The law now defines sexual harassment broadly to include any of three types of misconduct on the basis of sex, all of which jeopardize the equal access to education that Title IX is designed to protect: (1) Any instance of quid pro quo harassment by a school's employee; (2) any unwelcome conduct that a reasonable person would find so severe, pervasive, and objectively offensive that it denies a person equal educational access; (3) any instance of sexual assault (as defined in the Clery Act), dating violence, domestic violence, or stalking as defined in the Violence Against Women Act (VAWA).
Education Program or Activity
The Title IX statute applies to persons in the United States with respect to education programs or activities that receive Federal financial assistance. Under the new law, schools must respond when sexual harassment occurs in the school’s education program or activity, against a person in the United States.
The Title IX statute and existing regulations contain broad definitions of a school’s “program or activity” and the Department will continue to look to these definitions for the scope of a school’s education program or activity. Education program or activity includes locations, events, or circumstances over which the school exercised substantial control over both the respondent and the context in which the sexual harassment occurred.
Title IX applies to all of a school’s education programs or activities, whether such programs or activities occur on-campus or off-campus. A school may address sexual harassment affecting its students or employees that falls outside Title IX’s jurisdiction in any manner the school chooses, including providing supportive measures or pursuing discipline.
The new rules require a K-12 school to respond whenever any employee has notice of sexual harassment, including allegations of sexual harassment. Texas law also require all K-12 employees to be mandatory reporters of child abuse. Notice to a Title IX Coordinator, or to an official with authority to institute corrective measures on the recipient's behalf, charges a school with actual knowledge and triggers the school's response obligations.
The new law defines “supportive measures” as individualized services reasonably available that are non-punitive, non-disciplinary, and not unreasonably burdensome to the other party while designed to ensure equal educational access, protect safety, or deter sexual harassment.
The law evaluates a school’s selection of supportive measures and remedies based on what is not clearly unreasonable in light of the known circumstances, and does not second guess a school’s disciplinary decisions, but requires the school to offer supportive measures, and provide remedies to a complainant whenever a respondent is found responsible.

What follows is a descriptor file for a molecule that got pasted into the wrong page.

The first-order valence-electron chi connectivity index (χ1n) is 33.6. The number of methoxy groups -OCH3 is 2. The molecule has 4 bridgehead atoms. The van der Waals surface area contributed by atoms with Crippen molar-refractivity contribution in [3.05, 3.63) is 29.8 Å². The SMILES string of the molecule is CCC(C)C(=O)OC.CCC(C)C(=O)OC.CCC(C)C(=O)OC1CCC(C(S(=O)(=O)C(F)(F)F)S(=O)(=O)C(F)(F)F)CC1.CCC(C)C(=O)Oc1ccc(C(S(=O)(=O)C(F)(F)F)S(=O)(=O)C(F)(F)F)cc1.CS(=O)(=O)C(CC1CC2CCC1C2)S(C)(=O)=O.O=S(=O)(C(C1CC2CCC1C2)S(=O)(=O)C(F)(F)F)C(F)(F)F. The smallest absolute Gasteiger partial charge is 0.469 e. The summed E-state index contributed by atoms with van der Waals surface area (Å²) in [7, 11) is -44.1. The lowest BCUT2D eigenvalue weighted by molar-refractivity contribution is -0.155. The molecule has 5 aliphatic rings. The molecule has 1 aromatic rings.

The new law defines “complainant” as an individual who is alleged to be the victim of conduct that could constitute sexual harassment.
This clarifies that any third party as well as the complainant may report sexual harassment.
While parents and guardians do not become complainants (or respondents), the law expressly recognizes the legal rights of parents and guardians to act on behalf of parties (including by filing formal complaints) in Title IX matters.
The new law defines “respondent” as an individual who has been reported to be the perpetrator of conduct that could constitute sexual harassment.
The new law defines “formal complaint” as a document filed by a complainant or signed by the Title IX Coordinator alleging sexual harassment against a respondent and requesting that the school investigate the allegation of sexual harassment and states:
At the time of filing a formal complaint, a complainant must be participating in or attempting to participate in the education program or activity of the school with which the formal complaint is filed.
A formal complaint may be filed with the Title IX Coordinator in person, by mail, or by electronic mail, by using the contact information required to be listed for the Title IX Coordinator under the law, and by any additional method designated by the school.
The phrase “document filed by a complainant” means a document or electronic submission (such as by e-mail or through an online portal provided for this purpose by the school) that contains the complainant’s physical or digital signature, or otherwise indicates that the complainant is the person filing the formal complaint.
Where the Title IX Coordinator signs a formal complaint, the Title IX Coordinator is not a complainant or a party during a grievance process, and must comply with requirements for Title IX personnel to be free from conflicts and bias.
Preponderance of the Evidence
The law requires the school’s policy to state the standard of evidence applicable to determine responsibility. El Paso ISD has decided that the standard of evidence applicable is the preponderance of the evidence standard. The law requires that we apply the same standard of evidence for all formal complaints of sexual harassment whether the respondent is a student or an employee.
"Preponderance of the Evidence" means the greater weight of the evidence required to decide in favor of one side or the other. This preponderance is based on the more convincing evidence and its probable truth or accuracy, and not on the amount of evidence.